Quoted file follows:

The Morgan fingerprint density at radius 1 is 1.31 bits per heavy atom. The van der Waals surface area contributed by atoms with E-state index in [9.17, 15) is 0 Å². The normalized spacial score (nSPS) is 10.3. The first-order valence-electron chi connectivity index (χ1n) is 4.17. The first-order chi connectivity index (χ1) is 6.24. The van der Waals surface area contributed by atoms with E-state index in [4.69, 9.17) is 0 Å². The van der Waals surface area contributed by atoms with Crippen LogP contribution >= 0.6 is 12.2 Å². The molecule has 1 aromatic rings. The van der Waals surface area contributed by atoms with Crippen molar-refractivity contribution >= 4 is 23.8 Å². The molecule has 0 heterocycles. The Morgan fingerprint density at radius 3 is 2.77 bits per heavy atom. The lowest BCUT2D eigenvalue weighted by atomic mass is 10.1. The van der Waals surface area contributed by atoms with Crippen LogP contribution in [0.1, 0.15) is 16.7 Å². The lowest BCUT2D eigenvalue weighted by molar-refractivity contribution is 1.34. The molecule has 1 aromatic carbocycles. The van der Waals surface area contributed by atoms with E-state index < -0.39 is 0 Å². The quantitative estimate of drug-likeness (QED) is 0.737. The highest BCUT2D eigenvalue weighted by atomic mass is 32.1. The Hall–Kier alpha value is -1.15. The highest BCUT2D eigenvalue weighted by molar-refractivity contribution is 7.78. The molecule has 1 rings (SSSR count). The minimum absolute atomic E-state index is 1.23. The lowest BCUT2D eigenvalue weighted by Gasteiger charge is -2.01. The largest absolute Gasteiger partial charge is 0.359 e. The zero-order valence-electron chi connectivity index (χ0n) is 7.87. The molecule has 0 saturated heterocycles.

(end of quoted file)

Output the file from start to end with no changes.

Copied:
The Morgan fingerprint density at radius 1 is 1.31 bits per heavy atom. The van der Waals surface area contributed by atoms with E-state index in [9.17, 15) is 0 Å². The normalized spacial score (nSPS) is 10.3. The first-order valence-electron chi connectivity index (χ1n) is 4.17. The first-order chi connectivity index (χ1) is 6.24. The van der Waals surface area contributed by atoms with E-state index in [4.69, 9.17) is 0 Å². The van der Waals surface area contributed by atoms with Crippen LogP contribution >= 0.6 is 12.2 Å². The molecule has 1 aromatic rings. The van der Waals surface area contributed by atoms with Crippen molar-refractivity contribution >= 4 is 23.8 Å². The molecule has 0 heterocycles. The Morgan fingerprint density at radius 3 is 2.77 bits per heavy atom. The lowest BCUT2D eigenvalue weighted by atomic mass is 10.1. The van der Waals surface area contributed by atoms with Crippen LogP contribution in [0.1, 0.15) is 16.7 Å². The lowest BCUT2D eigenvalue weighted by molar-refractivity contribution is 1.34. The molecule has 1 aromatic carbocycles. The van der Waals surface area contributed by atoms with E-state index < -0.39 is 0 Å². The quantitative estimate of drug-likeness (QED) is 0.737. The highest BCUT2D eigenvalue weighted by atomic mass is 32.1. The Hall–Kier alpha value is -1.15. The highest BCUT2D eigenvalue weighted by molar-refractivity contribution is 7.78. The molecule has 1 rings (SSSR count). The minimum absolute atomic E-state index is 1.23. The lowest BCUT2D eigenvalue weighted by Gasteiger charge is -2.01. The largest absolute Gasteiger partial charge is 0.359 e. The zero-order valence-electron chi connectivity index (χ0n) is 7.87. The molecule has 0 saturated heterocycles.